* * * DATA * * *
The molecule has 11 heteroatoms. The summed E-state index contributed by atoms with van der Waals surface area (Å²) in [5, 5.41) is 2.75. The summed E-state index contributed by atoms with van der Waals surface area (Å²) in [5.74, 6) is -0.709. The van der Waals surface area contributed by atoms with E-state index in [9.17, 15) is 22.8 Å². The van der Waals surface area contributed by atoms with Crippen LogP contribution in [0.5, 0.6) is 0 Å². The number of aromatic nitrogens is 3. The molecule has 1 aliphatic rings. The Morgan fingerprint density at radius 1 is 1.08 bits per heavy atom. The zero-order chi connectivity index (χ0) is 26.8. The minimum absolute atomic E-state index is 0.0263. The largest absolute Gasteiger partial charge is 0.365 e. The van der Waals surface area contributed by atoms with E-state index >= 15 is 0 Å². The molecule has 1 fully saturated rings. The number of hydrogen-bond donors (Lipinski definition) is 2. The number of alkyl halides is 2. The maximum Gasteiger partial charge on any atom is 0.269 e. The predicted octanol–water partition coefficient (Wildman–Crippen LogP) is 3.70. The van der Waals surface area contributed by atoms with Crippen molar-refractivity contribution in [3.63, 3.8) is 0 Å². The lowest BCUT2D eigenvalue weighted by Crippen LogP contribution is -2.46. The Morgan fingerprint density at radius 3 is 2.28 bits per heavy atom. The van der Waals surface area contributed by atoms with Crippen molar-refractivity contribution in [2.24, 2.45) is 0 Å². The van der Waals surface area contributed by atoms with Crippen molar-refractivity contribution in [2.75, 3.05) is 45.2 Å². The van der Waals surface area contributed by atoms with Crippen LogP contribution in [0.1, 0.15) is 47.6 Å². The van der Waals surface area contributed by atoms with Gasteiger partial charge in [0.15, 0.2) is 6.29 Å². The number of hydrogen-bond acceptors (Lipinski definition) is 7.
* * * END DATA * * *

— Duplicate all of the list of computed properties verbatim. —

The molecule has 11 heteroatoms. The summed E-state index contributed by atoms with van der Waals surface area (Å²) in [5, 5.41) is 2.75. The summed E-state index contributed by atoms with van der Waals surface area (Å²) in [5.74, 6) is -0.709. The van der Waals surface area contributed by atoms with E-state index in [9.17, 15) is 22.8 Å². The van der Waals surface area contributed by atoms with Crippen LogP contribution in [0.5, 0.6) is 0 Å². The number of aromatic nitrogens is 3. The molecule has 1 aliphatic rings. The Morgan fingerprint density at radius 1 is 1.08 bits per heavy atom. The zero-order chi connectivity index (χ0) is 26.8. The minimum absolute atomic E-state index is 0.0263. The largest absolute Gasteiger partial charge is 0.365 e. The van der Waals surface area contributed by atoms with E-state index >= 15 is 0 Å². The molecule has 1 fully saturated rings. The number of hydrogen-bond donors (Lipinski definition) is 2. The number of alkyl halides is 2. The maximum Gasteiger partial charge on any atom is 0.269 e. The predicted octanol–water partition coefficient (Wildman–Crippen LogP) is 3.70. The van der Waals surface area contributed by atoms with Crippen molar-refractivity contribution in [3.63, 3.8) is 0 Å². The lowest BCUT2D eigenvalue weighted by Crippen LogP contribution is -2.46. The Morgan fingerprint density at radius 3 is 2.28 bits per heavy atom. The van der Waals surface area contributed by atoms with Crippen molar-refractivity contribution in [2.24, 2.45) is 0 Å². The van der Waals surface area contributed by atoms with Crippen molar-refractivity contribution in [2.75, 3.05) is 45.2 Å². The van der Waals surface area contributed by atoms with Crippen LogP contribution in [0.1, 0.15) is 47.6 Å². The van der Waals surface area contributed by atoms with Gasteiger partial charge in [0.15, 0.2) is 6.29 Å². The number of hydrogen-bond acceptors (Lipinski definition) is 7.